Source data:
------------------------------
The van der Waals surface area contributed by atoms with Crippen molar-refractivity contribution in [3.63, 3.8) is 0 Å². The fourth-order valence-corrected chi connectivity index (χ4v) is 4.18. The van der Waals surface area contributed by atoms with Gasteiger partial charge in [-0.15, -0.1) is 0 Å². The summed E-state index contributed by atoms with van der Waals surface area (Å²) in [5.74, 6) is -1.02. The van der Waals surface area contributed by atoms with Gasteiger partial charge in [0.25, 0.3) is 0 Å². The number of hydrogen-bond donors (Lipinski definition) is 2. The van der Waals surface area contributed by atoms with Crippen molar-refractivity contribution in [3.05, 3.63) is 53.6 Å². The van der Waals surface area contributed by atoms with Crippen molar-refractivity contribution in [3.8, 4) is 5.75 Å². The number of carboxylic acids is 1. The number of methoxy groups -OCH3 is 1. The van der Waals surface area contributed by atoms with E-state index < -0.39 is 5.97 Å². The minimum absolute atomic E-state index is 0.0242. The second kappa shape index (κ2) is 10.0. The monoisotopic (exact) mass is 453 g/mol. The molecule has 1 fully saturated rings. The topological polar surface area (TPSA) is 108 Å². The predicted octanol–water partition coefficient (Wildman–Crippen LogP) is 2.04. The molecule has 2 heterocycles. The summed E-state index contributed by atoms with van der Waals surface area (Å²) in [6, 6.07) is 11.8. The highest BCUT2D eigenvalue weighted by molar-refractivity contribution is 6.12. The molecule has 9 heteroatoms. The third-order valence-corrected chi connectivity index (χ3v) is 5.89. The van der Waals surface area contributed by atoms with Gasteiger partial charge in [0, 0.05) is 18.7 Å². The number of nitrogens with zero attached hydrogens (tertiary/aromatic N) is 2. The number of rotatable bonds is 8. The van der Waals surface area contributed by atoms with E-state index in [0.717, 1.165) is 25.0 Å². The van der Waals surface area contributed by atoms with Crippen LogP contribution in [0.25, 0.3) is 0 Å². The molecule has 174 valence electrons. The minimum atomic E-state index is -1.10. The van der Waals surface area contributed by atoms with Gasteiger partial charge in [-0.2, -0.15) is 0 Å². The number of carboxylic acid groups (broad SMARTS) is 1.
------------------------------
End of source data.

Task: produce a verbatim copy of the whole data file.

The van der Waals surface area contributed by atoms with Crippen molar-refractivity contribution in [3.63, 3.8) is 0 Å². The fourth-order valence-corrected chi connectivity index (χ4v) is 4.18. The van der Waals surface area contributed by atoms with Gasteiger partial charge in [-0.15, -0.1) is 0 Å². The summed E-state index contributed by atoms with van der Waals surface area (Å²) in [5.74, 6) is -1.02. The van der Waals surface area contributed by atoms with Gasteiger partial charge in [0.25, 0.3) is 0 Å². The number of hydrogen-bond donors (Lipinski definition) is 2. The van der Waals surface area contributed by atoms with Crippen molar-refractivity contribution in [3.05, 3.63) is 53.6 Å². The van der Waals surface area contributed by atoms with Crippen molar-refractivity contribution in [3.8, 4) is 5.75 Å². The number of carboxylic acids is 1. The number of methoxy groups -OCH3 is 1. The van der Waals surface area contributed by atoms with E-state index < -0.39 is 5.97 Å². The minimum absolute atomic E-state index is 0.0242. The second kappa shape index (κ2) is 10.0. The monoisotopic (exact) mass is 453 g/mol. The molecule has 1 fully saturated rings. The topological polar surface area (TPSA) is 108 Å². The predicted octanol–water partition coefficient (Wildman–Crippen LogP) is 2.04. The molecule has 2 heterocycles. The summed E-state index contributed by atoms with van der Waals surface area (Å²) in [6, 6.07) is 11.8. The highest BCUT2D eigenvalue weighted by molar-refractivity contribution is 6.12. The molecule has 9 heteroatoms. The third-order valence-corrected chi connectivity index (χ3v) is 5.89. The van der Waals surface area contributed by atoms with Gasteiger partial charge in [0, 0.05) is 18.7 Å². The number of nitrogens with zero attached hydrogens (tertiary/aromatic N) is 2. The number of rotatable bonds is 8. The van der Waals surface area contributed by atoms with E-state index in [0.717, 1.165) is 25.0 Å². The van der Waals surface area contributed by atoms with Crippen LogP contribution in [0.25, 0.3) is 0 Å². The molecule has 174 valence electrons. The minimum atomic E-state index is -1.10. The van der Waals surface area contributed by atoms with Gasteiger partial charge in [-0.2, -0.15) is 0 Å². The number of carboxylic acid groups (broad SMARTS) is 1.